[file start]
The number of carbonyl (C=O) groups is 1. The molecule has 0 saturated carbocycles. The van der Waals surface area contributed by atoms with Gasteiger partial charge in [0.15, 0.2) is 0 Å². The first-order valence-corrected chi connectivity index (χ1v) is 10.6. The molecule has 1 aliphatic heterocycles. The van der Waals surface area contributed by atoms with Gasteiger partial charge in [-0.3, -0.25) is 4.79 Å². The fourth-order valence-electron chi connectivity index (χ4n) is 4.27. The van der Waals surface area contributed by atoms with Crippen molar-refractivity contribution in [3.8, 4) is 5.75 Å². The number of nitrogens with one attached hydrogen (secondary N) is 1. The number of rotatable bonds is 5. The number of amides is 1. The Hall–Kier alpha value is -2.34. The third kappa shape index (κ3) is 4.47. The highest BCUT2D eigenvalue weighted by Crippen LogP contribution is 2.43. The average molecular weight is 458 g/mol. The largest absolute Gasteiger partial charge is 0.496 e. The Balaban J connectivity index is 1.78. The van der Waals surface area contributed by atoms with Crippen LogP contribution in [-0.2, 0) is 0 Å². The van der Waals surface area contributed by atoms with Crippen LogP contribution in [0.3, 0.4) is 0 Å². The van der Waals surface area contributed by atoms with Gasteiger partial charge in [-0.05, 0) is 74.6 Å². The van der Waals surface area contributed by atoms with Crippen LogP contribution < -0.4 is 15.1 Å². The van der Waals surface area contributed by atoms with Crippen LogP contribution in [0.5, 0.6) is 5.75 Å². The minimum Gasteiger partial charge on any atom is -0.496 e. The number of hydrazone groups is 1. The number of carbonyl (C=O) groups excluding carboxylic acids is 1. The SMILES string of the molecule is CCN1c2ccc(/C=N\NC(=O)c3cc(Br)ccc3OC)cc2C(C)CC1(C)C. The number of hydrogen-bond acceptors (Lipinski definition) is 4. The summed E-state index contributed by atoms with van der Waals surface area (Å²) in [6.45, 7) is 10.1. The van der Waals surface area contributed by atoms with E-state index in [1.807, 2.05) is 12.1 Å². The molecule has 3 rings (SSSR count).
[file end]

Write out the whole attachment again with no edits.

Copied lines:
The number of carbonyl (C=O) groups is 1. The molecule has 0 saturated carbocycles. The van der Waals surface area contributed by atoms with Gasteiger partial charge in [0.15, 0.2) is 0 Å². The first-order valence-corrected chi connectivity index (χ1v) is 10.6. The molecule has 1 aliphatic heterocycles. The van der Waals surface area contributed by atoms with Gasteiger partial charge in [-0.3, -0.25) is 4.79 Å². The fourth-order valence-electron chi connectivity index (χ4n) is 4.27. The van der Waals surface area contributed by atoms with Crippen molar-refractivity contribution in [3.8, 4) is 5.75 Å². The number of nitrogens with one attached hydrogen (secondary N) is 1. The number of rotatable bonds is 5. The number of amides is 1. The Hall–Kier alpha value is -2.34. The third kappa shape index (κ3) is 4.47. The highest BCUT2D eigenvalue weighted by Crippen LogP contribution is 2.43. The average molecular weight is 458 g/mol. The largest absolute Gasteiger partial charge is 0.496 e. The Balaban J connectivity index is 1.78. The van der Waals surface area contributed by atoms with Crippen LogP contribution in [-0.2, 0) is 0 Å². The van der Waals surface area contributed by atoms with Crippen LogP contribution in [0.3, 0.4) is 0 Å². The van der Waals surface area contributed by atoms with Gasteiger partial charge in [-0.05, 0) is 74.6 Å². The van der Waals surface area contributed by atoms with Crippen LogP contribution < -0.4 is 15.1 Å². The van der Waals surface area contributed by atoms with Crippen LogP contribution in [0.5, 0.6) is 5.75 Å². The minimum Gasteiger partial charge on any atom is -0.496 e. The number of hydrazone groups is 1. The number of carbonyl (C=O) groups excluding carboxylic acids is 1. The SMILES string of the molecule is CCN1c2ccc(/C=N\NC(=O)c3cc(Br)ccc3OC)cc2C(C)CC1(C)C. The number of hydrogen-bond acceptors (Lipinski definition) is 4. The summed E-state index contributed by atoms with van der Waals surface area (Å²) in [6.45, 7) is 10.1. The van der Waals surface area contributed by atoms with E-state index in [1.807, 2.05) is 12.1 Å². The molecule has 3 rings (SSSR count).